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Evaluation of bone mineral density after ileocystoplasty in children with and without myelomeningocele.

Authors
Type
Published Article
Journal
Pediatric surgery international
Publication Date
Volume
22
Issue
4
Pages
375–379
Identifiers
PMID: 16518593
Source
Medline
License
Unknown

Abstract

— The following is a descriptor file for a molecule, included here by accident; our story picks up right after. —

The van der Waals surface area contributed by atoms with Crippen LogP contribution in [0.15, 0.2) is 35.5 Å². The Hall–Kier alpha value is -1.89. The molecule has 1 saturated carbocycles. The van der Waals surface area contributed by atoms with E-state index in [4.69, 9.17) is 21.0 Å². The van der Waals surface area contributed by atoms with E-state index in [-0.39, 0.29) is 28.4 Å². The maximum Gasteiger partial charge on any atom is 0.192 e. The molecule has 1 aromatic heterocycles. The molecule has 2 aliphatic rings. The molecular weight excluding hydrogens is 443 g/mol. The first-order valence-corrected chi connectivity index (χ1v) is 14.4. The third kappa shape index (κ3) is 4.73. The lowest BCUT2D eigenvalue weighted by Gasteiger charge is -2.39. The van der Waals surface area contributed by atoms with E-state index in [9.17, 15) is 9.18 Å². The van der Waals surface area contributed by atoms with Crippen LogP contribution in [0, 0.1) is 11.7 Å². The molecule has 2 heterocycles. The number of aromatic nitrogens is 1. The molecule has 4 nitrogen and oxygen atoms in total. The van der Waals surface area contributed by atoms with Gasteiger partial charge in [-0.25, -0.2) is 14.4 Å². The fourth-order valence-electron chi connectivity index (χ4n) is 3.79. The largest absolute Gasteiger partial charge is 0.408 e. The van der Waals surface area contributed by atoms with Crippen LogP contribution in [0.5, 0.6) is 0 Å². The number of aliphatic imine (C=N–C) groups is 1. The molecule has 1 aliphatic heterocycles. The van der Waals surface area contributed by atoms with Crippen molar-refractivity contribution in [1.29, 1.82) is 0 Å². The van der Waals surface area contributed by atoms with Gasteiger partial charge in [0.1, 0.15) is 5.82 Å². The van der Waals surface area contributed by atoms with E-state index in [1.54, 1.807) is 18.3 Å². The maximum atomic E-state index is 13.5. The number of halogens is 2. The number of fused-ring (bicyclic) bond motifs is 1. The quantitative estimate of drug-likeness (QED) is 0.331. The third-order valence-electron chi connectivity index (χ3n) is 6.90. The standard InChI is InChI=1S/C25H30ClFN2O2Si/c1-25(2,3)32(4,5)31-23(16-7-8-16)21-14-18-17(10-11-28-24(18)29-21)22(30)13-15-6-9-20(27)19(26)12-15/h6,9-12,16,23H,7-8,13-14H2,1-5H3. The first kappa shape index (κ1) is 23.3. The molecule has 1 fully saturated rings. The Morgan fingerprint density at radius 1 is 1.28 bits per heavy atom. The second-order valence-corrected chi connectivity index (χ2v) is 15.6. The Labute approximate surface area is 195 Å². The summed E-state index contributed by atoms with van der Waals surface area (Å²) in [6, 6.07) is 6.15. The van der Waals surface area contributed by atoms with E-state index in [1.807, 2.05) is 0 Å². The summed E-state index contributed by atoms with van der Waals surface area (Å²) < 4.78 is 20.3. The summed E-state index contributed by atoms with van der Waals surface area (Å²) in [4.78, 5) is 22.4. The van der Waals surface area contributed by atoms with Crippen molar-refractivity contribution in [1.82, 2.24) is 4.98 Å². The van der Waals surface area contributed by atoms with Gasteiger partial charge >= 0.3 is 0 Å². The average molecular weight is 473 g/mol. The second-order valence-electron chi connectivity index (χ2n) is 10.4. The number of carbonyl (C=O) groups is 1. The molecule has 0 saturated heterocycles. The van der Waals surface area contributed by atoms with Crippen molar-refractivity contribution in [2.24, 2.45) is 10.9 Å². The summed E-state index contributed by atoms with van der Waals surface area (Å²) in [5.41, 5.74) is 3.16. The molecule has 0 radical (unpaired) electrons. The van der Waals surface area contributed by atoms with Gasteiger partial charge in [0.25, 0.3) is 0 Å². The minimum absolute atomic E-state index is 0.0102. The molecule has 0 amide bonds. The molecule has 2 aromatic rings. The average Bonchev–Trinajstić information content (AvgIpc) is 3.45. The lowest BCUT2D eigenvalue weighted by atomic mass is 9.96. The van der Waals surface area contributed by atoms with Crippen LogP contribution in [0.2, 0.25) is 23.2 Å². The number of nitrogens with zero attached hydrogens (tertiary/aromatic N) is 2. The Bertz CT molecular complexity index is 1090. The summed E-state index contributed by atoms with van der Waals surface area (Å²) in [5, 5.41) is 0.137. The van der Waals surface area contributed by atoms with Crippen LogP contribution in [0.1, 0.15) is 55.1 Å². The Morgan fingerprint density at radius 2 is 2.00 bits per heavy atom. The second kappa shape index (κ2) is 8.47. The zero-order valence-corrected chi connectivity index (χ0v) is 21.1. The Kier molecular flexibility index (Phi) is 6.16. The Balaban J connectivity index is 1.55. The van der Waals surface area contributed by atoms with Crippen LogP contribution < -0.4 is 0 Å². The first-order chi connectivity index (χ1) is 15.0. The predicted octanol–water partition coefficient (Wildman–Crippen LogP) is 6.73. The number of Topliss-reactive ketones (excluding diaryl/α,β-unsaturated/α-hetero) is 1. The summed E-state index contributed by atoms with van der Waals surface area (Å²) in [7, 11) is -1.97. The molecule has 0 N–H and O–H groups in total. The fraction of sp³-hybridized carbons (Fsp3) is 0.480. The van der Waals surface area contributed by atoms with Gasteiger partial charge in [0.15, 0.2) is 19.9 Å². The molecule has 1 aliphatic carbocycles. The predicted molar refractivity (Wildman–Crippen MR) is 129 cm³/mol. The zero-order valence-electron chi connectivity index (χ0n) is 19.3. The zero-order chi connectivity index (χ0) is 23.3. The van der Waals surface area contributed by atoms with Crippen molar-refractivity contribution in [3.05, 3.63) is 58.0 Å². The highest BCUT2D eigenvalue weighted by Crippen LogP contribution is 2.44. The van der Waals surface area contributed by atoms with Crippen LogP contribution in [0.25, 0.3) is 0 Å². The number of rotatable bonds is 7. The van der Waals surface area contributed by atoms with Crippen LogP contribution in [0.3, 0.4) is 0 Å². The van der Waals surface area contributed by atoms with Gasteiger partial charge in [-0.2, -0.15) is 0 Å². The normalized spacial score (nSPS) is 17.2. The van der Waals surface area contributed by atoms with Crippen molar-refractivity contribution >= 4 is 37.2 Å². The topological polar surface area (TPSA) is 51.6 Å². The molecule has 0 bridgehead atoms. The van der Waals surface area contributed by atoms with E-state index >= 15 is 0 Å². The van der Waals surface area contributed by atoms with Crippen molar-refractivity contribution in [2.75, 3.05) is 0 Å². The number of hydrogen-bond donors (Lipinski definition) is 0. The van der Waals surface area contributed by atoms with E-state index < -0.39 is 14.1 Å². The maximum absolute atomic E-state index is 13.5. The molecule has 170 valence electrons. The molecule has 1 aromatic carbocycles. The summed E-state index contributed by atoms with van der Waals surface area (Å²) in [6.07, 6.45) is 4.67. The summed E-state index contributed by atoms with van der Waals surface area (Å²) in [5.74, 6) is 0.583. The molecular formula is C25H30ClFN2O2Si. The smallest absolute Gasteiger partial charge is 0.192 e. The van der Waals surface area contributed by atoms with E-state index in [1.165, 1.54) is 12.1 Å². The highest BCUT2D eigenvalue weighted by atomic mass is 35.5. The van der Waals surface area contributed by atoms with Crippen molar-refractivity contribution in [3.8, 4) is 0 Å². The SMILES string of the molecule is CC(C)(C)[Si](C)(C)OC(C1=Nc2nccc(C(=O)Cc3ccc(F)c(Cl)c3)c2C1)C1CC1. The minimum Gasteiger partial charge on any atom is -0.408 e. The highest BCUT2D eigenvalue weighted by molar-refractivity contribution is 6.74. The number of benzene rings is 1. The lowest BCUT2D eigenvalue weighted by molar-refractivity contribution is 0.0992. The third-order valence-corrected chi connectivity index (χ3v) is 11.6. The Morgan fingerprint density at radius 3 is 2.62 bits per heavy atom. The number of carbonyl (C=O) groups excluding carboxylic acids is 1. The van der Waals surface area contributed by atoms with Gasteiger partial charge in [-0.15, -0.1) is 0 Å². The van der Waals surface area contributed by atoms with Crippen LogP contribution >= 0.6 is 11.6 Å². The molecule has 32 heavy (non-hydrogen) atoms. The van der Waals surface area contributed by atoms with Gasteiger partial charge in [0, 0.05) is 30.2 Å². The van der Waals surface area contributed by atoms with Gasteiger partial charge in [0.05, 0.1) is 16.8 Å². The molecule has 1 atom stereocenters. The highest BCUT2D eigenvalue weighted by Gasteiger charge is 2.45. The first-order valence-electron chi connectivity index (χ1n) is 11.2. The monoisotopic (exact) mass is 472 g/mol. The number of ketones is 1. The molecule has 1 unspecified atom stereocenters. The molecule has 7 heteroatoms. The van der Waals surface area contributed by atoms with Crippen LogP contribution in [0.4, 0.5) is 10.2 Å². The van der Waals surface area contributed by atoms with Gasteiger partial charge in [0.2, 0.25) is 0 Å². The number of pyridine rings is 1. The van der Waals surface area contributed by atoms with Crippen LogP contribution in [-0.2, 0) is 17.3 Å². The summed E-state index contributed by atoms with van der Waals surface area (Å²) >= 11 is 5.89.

We evaluated the bone mineral density (BMD) after ileal augmentation cystoplasty in a group of children with and without myelomeningocele. Between 1996 and 2003, eight patients with neurogenic bladder and seven patients with non-neurogenic bladder underwent augmentation ileocystoplasty. Preoperative and postoperative serum creatinine and electrolytes were measured. All patients underwent clinical evaluation, supine height measurement, blood gas analysis, and BMD measurement using a dual energy X-ray absorptiometry (DEXA) postoperatively. BMD was measured at L1-L4 and femoral neck, and compared to age- and sex-matched population. Follow-up time was calculated from the day of surgery to the day of DEXA performance. A total of eight boys and seven girls with the mean age of 10.2 +/- 4.1 years were evaluated with respect to BMD measurement. Mean age was 9.8 years in neurogenic group and 10.5 in non-neurogenic group. Mean follow-up was 728 and 616 days in neurogenic and non-neurogenic groups, respectively. There were no significant differences between ages, follow-up times, preoperative and postoperative creatinine levels, pH and bicarbonate values, and supine heights. Mean BMD at L1-L4 was 55.7% in neurogenic group and 83.8% in non-neurogenic group. There was a statistically significant difference between the two groups (P = 0.02). Mean BMD at femoral neck was 72% in neurogenic group and 86.2% in non-neurogenic group. The difference was also statistically significant (P = 0.028). After augmentation ileocystoplasty, the BMD in early postoperative period of patients with myelomeningocele is lower than the patients with non-neurogenic neurogenic bladder, which have the same clinical characteristics except the neurologic pathology. In the light of our findings and the reported literature data as well, we may claim that BMD decrease after augmentation ileocystoplasty depends more on the underlying neurologic pathology and its locomotor consequences rather than the enterocystoplasty itself.

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